Method Statement for using Controlled low strength material (CLSM)

Dec 31, 2018
4
4
BANGALORE
Providing and laying CLSM (Concrete Low Strength Material) for filling the voids in the strata below the excavated formation. The composition of the CLSM shall be 5% OPC Cement; 15% flyash, 70% excavated good soil passing 4.75mm sieve, 10% Sand and about 350 ltrs of water so as to achieve a free-flowing mixture which gives a compressive strength of 3 to 5 N /mm2. The mix of CLSM thus obtained shall be poured over the formation level such that the flowing CLSM permeates into the voids augmenting the densification of the soil strata. As the CLSM is poured, the surface shall also be rodded with a sharp pointed tool for facilitating the flow into the interstices. The CLSM shall be poured in sufficient quantity until the pores/voids cease to take any further pour and there shall be a standing layer of CLSM of about 75 -100mm thick above indicating the job is completed . After the work is over, the formation level shall be left intact for three to four days for facilitating the CLSM to gain sufficient strength for taking up further substructure works. Curing with water on the surface as done for regular concrete shall be carried out.
 

HockeyPuck

Active Member
Feb 3, 2019
119
90
Chicago, Illinois (USA)
Hi
Can any share the Method Statement for using Controlled low strength material (CLSM) to be used as back fill.
I say it often on my posts here at Civil4M - It's interesting to see how engineers in other countries apply engineering principles, materials, etc.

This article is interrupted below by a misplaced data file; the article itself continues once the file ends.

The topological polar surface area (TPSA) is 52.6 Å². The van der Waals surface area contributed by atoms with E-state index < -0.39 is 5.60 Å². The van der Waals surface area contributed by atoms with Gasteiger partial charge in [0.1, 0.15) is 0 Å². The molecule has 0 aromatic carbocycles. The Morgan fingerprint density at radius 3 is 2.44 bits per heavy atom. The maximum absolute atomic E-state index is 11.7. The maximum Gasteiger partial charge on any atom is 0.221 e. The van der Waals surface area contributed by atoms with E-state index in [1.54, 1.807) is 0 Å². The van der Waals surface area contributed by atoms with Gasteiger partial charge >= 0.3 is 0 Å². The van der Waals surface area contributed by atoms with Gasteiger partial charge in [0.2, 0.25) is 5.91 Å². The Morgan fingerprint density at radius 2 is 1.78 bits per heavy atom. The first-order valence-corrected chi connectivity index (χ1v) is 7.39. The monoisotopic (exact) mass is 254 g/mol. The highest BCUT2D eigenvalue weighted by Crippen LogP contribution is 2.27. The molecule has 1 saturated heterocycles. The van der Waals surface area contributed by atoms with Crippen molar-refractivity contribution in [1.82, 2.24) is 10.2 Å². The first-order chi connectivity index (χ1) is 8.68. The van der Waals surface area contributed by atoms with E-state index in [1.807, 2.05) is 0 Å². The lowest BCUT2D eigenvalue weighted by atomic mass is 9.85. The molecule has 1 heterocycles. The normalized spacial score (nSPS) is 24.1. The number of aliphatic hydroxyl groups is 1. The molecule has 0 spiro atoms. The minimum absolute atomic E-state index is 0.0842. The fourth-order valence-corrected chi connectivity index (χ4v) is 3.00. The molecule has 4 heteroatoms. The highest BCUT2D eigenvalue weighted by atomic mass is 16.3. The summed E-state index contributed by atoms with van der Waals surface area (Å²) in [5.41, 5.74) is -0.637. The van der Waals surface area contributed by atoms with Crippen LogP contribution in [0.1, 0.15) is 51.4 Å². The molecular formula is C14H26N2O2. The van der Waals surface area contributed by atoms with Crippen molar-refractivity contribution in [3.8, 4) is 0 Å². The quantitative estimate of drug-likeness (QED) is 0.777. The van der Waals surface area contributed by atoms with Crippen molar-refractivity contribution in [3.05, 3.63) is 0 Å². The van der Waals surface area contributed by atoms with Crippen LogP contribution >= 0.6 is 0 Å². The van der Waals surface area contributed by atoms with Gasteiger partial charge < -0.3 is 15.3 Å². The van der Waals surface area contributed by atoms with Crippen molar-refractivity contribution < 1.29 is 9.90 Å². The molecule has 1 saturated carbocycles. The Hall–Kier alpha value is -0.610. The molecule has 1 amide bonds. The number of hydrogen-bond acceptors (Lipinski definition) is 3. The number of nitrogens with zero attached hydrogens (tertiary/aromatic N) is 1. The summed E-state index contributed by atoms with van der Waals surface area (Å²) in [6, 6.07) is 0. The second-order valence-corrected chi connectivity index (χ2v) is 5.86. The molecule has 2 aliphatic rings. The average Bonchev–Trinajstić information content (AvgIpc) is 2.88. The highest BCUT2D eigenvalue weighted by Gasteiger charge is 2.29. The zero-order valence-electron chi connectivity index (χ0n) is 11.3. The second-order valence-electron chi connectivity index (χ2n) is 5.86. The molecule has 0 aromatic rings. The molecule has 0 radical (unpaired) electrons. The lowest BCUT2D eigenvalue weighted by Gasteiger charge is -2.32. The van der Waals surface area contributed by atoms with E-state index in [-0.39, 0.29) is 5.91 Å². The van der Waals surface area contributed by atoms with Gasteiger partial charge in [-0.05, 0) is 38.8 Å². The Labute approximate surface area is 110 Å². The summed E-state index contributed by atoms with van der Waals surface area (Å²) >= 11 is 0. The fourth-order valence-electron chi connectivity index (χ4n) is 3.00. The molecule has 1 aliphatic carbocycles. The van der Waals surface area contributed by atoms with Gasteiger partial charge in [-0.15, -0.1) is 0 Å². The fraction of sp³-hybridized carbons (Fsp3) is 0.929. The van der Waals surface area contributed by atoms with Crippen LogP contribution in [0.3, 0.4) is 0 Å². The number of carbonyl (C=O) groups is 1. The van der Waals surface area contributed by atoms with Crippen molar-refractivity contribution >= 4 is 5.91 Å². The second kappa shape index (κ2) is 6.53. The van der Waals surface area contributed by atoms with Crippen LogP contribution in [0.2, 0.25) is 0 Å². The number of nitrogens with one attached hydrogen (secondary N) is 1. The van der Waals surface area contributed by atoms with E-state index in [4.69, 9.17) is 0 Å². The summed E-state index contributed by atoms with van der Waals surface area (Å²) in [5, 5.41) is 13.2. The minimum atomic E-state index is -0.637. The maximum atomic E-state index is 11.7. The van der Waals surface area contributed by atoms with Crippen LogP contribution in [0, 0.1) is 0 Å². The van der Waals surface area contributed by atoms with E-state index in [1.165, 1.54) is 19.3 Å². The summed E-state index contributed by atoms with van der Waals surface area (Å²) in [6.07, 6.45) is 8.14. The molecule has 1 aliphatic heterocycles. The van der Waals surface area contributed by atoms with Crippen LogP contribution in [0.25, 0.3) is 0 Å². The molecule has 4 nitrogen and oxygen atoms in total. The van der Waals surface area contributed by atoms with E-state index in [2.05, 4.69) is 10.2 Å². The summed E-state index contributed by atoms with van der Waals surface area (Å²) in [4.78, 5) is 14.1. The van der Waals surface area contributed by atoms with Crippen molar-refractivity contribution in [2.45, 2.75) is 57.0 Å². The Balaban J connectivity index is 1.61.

In Mr. maheshsavandappa post, he indicates that he has used excavated soil as a component of a CLSM: I must say, I've never heard of that. In the US, CLSM mixtures I've used have followed a mix design formula somewhere along these lines:

Portland Cement - 50 lbs
Fly Ash (Class C or F) - 125 lbs
Fine Aggregate/Sand (SSD) - 2900 lbs
Water - 50-65 gallons

We primarily use these mixes for gravity void filling of open trenches or excavations where compacting aggregate may be challenging. We have used them for filling abandoned sewers, but you have to make sure that the sewer you are filling has enough slope for the CLSM to flow by gravity. CLSM mixes are not pumpable, like a grout, due to the amount of line friction that the fine aggregate causes - I've seen a Contractor blow the lines off of a grout pump because of this.

A mix of this type will have a compressive strength range between 30 - 150 psi and a Dynamic Cone Penetration rate at 3 days of around 1.5 inches/blow.
Hope this helps - Cheers!!
 
  • Like
Reactions: ambrishnitk

ambrishnitk

Newbie
Dec 25, 2019
5
2
Bangalore
I say it often on my posts here at Civil4M - It's interesting to see how engineers in other countries apply engineering principles, materials, etc.

In Mr. maheshsavandappa post, he indicates that he has used excavated soil as a component of a CLSM: I must say, I've never heard of that. In the US, CLSM mixtures I've used have followed a mix design formula somewhere along these lines:

Portland Cement - 50 lbs
Fly Ash (Class C or F) - 125 lbs
Fine Aggregate/Sand (SSD) - 2900 lbs
Water - 50-65 gallons

We primarily use these mixes for gravity void filling of open trenches or excavations where compacting aggregate may be challenging. We have used them for filling abandoned sewers, but you have to make sure that the sewer you are filling has enough slope for the CLSM to flow by gravity. CLSM mixes are not pumpable, like a grout, due to the amount of line friction that the fine aggregate causes - I've seen a Contractor blow the lines off of a grout pump because of this.

A mix of this type will have a compressive strength range between 30 - 150 psi and a Dynamic Cone Penetration rate at 3 days of around 1.5 inches/blow.
Hope this helps - Cheers!!
Thank you so much for the inputs